Bai Qian squeezed between two trees before sneaking under a dense patch of underbrush, ignoring the small tug on one of her tails when it became caught on an exposed twig. Her deft movements were graceful and stealthy as she effortlessly traveled the forest floor, her fox focused intently on the scent trail left behind by the rabbit. She instinctively side-stepped around a dry branch in her path, avoiding the mistake of stepping on it and the abrupt crack of dry wood that could give her presence away.
The scent trail had circled back around and led them close to the eastern border of the peach tree grove, the border it shared with Qing Qiu. Bai Qian had not wanted to visit this section of the forest so soon after her afternoon trip to the Fox Den but she did not try to stop her fox. Her fox was a predator and she enjoyed the hunt. Giving her fox this kind of freedom on occasion helped keep her content which usually helped Bai Qian remain calmer inside.
Bai Qian also found herself thinking less about the distressing memories the visit to her family’s memorial had rekindled as she concentrated more on her surroundings. The need to remain vigilant for any unusual scents or sounds within the forest was a welcome distraction from her troubled thoughts. If she had gone straight to her den as originally planned, she would probably be dwelling on her sorrow and loneliness right now.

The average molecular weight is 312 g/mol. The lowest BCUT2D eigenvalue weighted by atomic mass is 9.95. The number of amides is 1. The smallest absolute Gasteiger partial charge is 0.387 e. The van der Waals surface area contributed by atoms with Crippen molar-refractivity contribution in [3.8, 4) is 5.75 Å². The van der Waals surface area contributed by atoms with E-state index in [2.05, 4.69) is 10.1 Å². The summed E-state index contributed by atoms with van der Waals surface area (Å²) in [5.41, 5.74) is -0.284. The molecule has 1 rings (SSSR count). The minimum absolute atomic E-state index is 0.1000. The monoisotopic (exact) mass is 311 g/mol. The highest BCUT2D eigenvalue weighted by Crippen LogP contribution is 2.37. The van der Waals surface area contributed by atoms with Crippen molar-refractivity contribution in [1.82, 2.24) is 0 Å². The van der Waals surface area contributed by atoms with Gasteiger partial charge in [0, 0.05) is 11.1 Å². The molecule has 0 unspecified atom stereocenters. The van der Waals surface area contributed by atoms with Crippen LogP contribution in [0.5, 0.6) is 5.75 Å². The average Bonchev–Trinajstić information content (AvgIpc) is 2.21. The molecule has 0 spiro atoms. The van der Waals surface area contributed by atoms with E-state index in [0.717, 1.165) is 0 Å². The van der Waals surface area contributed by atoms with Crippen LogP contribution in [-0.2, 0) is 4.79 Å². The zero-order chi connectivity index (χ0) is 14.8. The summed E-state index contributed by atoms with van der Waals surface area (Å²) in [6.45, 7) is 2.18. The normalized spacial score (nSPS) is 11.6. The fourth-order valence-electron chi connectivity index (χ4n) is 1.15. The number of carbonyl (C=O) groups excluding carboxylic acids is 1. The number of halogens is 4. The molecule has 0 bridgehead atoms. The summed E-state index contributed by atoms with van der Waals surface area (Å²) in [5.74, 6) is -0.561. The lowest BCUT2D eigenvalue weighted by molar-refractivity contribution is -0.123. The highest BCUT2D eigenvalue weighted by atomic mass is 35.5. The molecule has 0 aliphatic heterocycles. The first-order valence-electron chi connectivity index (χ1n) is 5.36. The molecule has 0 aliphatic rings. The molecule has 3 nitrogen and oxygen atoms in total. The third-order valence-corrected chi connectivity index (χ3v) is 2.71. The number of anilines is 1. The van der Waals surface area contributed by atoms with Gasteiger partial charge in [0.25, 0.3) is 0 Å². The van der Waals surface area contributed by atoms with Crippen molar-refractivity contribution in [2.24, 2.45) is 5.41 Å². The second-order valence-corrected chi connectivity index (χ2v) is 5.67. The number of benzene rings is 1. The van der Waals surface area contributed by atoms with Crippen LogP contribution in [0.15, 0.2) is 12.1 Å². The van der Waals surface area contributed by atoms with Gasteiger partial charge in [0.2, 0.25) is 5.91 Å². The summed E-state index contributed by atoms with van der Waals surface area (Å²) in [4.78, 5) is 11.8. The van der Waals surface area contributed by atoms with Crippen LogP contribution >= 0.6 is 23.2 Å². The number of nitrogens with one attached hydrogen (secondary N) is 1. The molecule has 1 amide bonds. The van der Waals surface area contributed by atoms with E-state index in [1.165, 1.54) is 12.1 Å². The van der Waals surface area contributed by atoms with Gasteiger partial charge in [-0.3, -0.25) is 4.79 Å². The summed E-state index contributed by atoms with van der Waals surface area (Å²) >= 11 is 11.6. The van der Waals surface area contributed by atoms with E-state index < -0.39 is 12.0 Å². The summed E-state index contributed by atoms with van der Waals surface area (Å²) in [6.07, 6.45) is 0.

Bai Qian veered off the pathway as the scent of the rabbit swerved to her right. Leaving one of her trails was often a necessity while hunting and Bai Qian had learned to accept it as long as she didn’t have to stray too far away from one of her established paths.
This particular scent trail suddenly had Bai Qian moving a little farther away than she was comfortable with when it turned sharply to the right again, leading her fox along a zigzag pattern through the underbrush. Unease sprung up inside Bai Qian when she recognized exactly where the rabbit’s scent was taking her fox. She was getting too close to the wide footpath that cut through the peach trees.
The footpath had been there for as long as she could remember. She had walked it so many times in the past.
Bai Qian clearly remembered walking it with her father and Bai Zhen one day when she was a young girl, her hand clinging tightly to her father’s as she told him about her new plan to use dried flower petals to give the rooms of the Fox Den a nice floral fragrance. Her father had listened patiently, scolding Bai Zhen when he called her plan a dumb idea. They had been going to visit King Zhao Hui and his son. It had been a beautiful summer day and they had been so happy. Would she ever have that carefree feeling again?
Bai Qian forced the ill-timed memory away before she gave in to the temptation to lose herself in it and become even more distracted. Panic tried to take hold of her when she realized her fox had used her few seconds of inattention to move closer to the path.
The footpath led straight to the lake and abandoned cabin but she never used it because it was too open. If there were ever intruders in the forest, Bai Qian knew that path was one of the places they would likely be. It was an easy way to travel through the forest and a place she avoided at all times. There was too much of a risk she could be spotted when near it.
Bai Qian tried to slow her fox’s pace but her fox wouldn’t listen. The enticing scent of rabbit had just intensified. They were nearing the rabbit’s burrow and her fox was determined to track it down.